September 23, 2013 01:56 PM | Permalink |
Most Americans and politicians probably like the idea of “tax reform,” but not everyone agrees on what “tax reform” means. If Congress is going to spend time on a comprehensive overhaul of America’s tax system, this overhaul should raise revenue, make our tax system more progressive, and end the breaks that encourage large corporations to shift their profits and even jobs offshore.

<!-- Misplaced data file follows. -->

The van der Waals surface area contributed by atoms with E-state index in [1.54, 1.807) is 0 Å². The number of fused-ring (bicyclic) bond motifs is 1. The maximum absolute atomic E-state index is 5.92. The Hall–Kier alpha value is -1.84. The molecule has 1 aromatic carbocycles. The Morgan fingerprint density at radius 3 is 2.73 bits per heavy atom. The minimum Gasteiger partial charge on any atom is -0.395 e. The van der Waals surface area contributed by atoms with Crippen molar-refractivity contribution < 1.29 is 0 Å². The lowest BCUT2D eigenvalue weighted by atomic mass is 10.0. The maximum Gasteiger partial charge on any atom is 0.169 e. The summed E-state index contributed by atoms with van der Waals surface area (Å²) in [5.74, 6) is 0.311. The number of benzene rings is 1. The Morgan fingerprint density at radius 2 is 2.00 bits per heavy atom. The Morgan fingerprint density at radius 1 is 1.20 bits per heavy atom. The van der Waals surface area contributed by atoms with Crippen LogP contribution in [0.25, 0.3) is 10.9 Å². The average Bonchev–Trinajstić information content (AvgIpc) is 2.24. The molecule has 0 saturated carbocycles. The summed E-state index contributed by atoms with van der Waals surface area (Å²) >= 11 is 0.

Tax measures before Congress generally begin as proposals before the House Ways and Means Committee, and the current chairman, Dave Camp of Michigan, has defined tax reform as a process by which Congress would lower tax rates on corporations and wealthy individuals and then offset the cost by eliminating or reducing “tax expenditures” (subsidies provided through the tax code) so that the net result is no increase in revenue. Camp argues that the goals of tax reform should be to make the tax code simpler and to make American companies more “competitive,” although neither of these vague terms addresses the greatest problems with our tax system.